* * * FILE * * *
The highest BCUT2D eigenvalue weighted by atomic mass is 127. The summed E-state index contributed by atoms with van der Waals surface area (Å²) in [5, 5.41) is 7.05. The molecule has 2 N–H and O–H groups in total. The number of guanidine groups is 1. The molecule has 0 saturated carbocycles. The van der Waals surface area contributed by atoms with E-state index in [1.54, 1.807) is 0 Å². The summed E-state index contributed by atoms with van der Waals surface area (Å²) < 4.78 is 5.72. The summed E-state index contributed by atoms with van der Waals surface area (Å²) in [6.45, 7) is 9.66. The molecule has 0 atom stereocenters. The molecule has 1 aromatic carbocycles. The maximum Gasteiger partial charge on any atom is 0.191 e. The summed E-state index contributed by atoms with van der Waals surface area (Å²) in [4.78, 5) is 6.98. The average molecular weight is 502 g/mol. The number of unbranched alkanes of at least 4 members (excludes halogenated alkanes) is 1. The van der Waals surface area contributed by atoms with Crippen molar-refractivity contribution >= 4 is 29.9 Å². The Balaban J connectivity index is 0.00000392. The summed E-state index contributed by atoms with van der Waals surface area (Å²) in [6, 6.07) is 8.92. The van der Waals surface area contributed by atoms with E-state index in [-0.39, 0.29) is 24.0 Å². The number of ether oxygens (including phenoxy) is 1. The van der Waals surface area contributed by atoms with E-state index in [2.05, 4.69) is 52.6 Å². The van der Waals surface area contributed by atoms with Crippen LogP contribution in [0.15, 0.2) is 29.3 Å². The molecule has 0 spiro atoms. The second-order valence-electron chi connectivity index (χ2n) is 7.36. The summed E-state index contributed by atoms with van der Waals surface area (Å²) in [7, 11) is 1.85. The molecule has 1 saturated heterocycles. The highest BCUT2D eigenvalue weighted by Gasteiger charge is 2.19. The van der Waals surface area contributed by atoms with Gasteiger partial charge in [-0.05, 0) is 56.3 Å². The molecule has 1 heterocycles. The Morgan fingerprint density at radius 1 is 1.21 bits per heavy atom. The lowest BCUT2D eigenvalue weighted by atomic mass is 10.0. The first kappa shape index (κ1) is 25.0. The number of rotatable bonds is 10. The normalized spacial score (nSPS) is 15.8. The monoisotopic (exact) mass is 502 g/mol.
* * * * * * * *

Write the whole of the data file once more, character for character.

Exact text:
The highest BCUT2D eigenvalue weighted by atomic mass is 127. The summed E-state index contributed by atoms with van der Waals surface area (Å²) in [5, 5.41) is 7.05. The molecule has 2 N–H and O–H groups in total. The number of guanidine groups is 1. The molecule has 0 saturated carbocycles. The van der Waals surface area contributed by atoms with E-state index in [1.54, 1.807) is 0 Å². The summed E-state index contributed by atoms with van der Waals surface area (Å²) < 4.78 is 5.72. The summed E-state index contributed by atoms with van der Waals surface area (Å²) in [6.45, 7) is 9.66. The molecule has 0 atom stereocenters. The molecule has 1 aromatic carbocycles. The maximum Gasteiger partial charge on any atom is 0.191 e. The summed E-state index contributed by atoms with van der Waals surface area (Å²) in [4.78, 5) is 6.98. The average molecular weight is 502 g/mol. The number of unbranched alkanes of at least 4 members (excludes halogenated alkanes) is 1. The van der Waals surface area contributed by atoms with Crippen molar-refractivity contribution >= 4 is 29.9 Å². The Balaban J connectivity index is 0.00000392. The summed E-state index contributed by atoms with van der Waals surface area (Å²) in [6, 6.07) is 8.92. The van der Waals surface area contributed by atoms with E-state index in [-0.39, 0.29) is 24.0 Å². The number of ether oxygens (including phenoxy) is 1. The van der Waals surface area contributed by atoms with E-state index in [2.05, 4.69) is 52.6 Å². The van der Waals surface area contributed by atoms with Crippen LogP contribution in [0.15, 0.2) is 29.3 Å². The molecule has 0 spiro atoms. The second-order valence-electron chi connectivity index (χ2n) is 7.36. The summed E-state index contributed by atoms with van der Waals surface area (Å²) in [7, 11) is 1.85. The molecule has 1 saturated heterocycles. The highest BCUT2D eigenvalue weighted by Gasteiger charge is 2.19. The van der Waals surface area contributed by atoms with Gasteiger partial charge in [-0.05, 0) is 56.3 Å². The molecule has 1 heterocycles. The Morgan fingerprint density at radius 1 is 1.21 bits per heavy atom. The lowest BCUT2D eigenvalue weighted by atomic mass is 10.0. The first kappa shape index (κ1) is 25.0. The number of rotatable bonds is 10. The normalized spacial score (nSPS) is 15.8. The monoisotopic (exact) mass is 502 g/mol.